He then demonstrated how to attach and use the filter.

Pastora was very pleased with the result.

And Pastor wanted to take a turn at practicing backwashing the filter to make sure he was doing it correctly.

We pray that this small tool will be used mightily by God to bring the people of Masagua to His Son.  I know the pastors will be doing their part!

In the future, we would love to be able to bring mission teams into this area to support Pastor Miguel and his congregation.  We have specifically talked with him about medical teams, or groups interested in doing children’s ministry with the children in his area.  I have also a strong desire to minister to the women of this village.  If you or your church or small group are interested in knowing more about what this would involve, please email me.


We recently stopped in unannounced to visit Pastor Miguel and his family on our way back from the coast.  We walked in to see  a full 5 gallon jug of water waiting to be picked up, and another that was being filtered for the lady who lives next to them.  (Pastora tells me she is a non-believer and somewhat difficult to live with, but they are hoping that by giving her water, she will experience a little bit of the love of Jesus.)  I can't begin to tell you how this blessed us after so many experiences where the filters are not used.  They currently have, in only a couple of weeks, six families (half of whom do not belong to the church) who come regularly for clean water. . .And a bit of the gospel!

Surgery in San Lucas

Every year our friend, Dr. Will Bogel brings down a team of foot, ankle and orthopedic surgeons to work for a week at the missionary hospital in San Lucas Toliman on Lake Atilan.  Last year we took Alma, a young girl who lives near here, for the first of two surgeries on her feet.  This year, we referred six patients, and three of them were candidates for surgery.

SuecSue, a maternal health nurse from Washington State, was our main contact and became a good friend.  She was just one of 21 remarkable medicos who donated a week to serve our people.

So, the last week in February we spent a lot of time one the road!
First, on the Friday before the surgeries, we went to San Lucas to bring two patients up to the hospital for pre-surgery evaluations the following day.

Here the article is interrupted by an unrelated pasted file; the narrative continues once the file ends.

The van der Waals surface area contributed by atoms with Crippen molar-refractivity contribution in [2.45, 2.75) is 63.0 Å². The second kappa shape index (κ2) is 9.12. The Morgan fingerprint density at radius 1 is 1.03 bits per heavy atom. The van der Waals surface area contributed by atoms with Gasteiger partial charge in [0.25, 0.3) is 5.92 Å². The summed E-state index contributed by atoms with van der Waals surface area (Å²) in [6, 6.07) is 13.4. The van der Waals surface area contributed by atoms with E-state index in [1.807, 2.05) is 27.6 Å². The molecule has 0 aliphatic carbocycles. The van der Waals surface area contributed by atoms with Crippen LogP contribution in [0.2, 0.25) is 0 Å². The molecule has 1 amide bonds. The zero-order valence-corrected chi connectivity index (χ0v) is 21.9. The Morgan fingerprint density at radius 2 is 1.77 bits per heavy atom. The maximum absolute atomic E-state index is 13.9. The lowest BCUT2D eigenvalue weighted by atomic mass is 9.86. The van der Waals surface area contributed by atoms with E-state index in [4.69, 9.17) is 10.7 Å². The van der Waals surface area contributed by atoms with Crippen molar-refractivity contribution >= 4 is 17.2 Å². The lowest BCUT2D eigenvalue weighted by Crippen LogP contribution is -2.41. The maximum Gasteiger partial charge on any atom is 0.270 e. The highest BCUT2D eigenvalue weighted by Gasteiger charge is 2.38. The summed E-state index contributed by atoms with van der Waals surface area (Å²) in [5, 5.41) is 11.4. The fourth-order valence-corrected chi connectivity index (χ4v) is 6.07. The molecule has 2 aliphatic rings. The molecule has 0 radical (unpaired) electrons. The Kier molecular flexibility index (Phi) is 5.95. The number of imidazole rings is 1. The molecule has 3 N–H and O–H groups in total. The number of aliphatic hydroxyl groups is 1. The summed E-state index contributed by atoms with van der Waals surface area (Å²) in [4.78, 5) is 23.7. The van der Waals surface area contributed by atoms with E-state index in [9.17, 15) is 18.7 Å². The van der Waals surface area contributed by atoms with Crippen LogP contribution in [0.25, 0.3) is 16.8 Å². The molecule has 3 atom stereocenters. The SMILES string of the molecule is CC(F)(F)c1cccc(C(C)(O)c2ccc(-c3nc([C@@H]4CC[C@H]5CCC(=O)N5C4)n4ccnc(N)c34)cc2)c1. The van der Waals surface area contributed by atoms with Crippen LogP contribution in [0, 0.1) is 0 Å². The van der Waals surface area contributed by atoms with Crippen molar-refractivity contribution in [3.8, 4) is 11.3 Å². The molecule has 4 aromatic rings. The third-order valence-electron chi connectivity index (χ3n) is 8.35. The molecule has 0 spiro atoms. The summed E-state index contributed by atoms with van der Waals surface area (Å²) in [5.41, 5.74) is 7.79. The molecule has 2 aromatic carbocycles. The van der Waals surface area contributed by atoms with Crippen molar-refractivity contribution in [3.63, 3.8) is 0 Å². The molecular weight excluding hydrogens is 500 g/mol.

Alma went with us again, and was so very excited about being able to walk after this surgery.
DSC05848cDick with Alma after her surgery in February, 2013


We also took Grevis, a little boy with dwarfism, whose legs are at odd angles, making it difficult for him to walk.


We had plans to meet a number of other patients, coming either from the coast or the Lake Atitlan area.  All of them made it except Karen, a darling little girl with spina bifida.  Dick had not been sure she was a good candidate for surgery, and we thought her parents had decided that they did not want to pursue this further.  I wish we had called! (More on this later.)

After the evaluation, Alma was accepted for surgery without reservation.  Grevis, however, was deemed too high a risk after his mother said he had had bleeding problems when he had a tooth pulled.
Joaquin, it was decided, needed to grow a bit more before it would be advisable to operate on him.  Hans would be coming back later in the week for the first of two surgeries.  It was decided, however, that to operate on Nathaniel, who has spina bidifda and no feeling in his legs, would be only cosmetic, and not worth the risk any surgery involves. 

We headed back home Saturday night, and I got to spend a short time with my guys before heading back to the Lake on Sunday.  (I have to share how well my guys manage without me, due in no small part to the competence of Miguel and Tony as companion care givers.  With as much as I was gone this week, even Fidel admitted that he missed me.  Awwww!)

We had to have our patients at the hospital at 7 am Monday, and neither Dick nor I had the desire to leave home at 3:30 am to get there. 

Actually, I had planned on going up only on Saturday, so I could teach this week.  God seemed to have other ideas, though.  For a number of reasons, I strongly felt I should go back.  While my translation skills were needed, I have to be honest.  Alma really wanted me to be there with her, and, since her mom had suddenly died recently, I was happy to take my friend Patricia’s place.  Alma’s brother and sister-in-law were would be with her, but they all said how I made them feel close to their mom again.  So I went.

Looking back, I had written last summer:
I’ve been wondering, lately, with the number of kids Dick is referring to Dr. Will as surgical candidates, if both he and I won’t be spending a week in February playing medical transport home from the hospital.

When we arrived at the hospital Monday morning, we were greeted by Karen, and her mom and dad.  They had not come Saturday because they did not have the money for bus fare, but had called the hospital Monday and were told, since she had already seen Dr. Will, they should bring her in and the staff would work her in if there were any cancellations.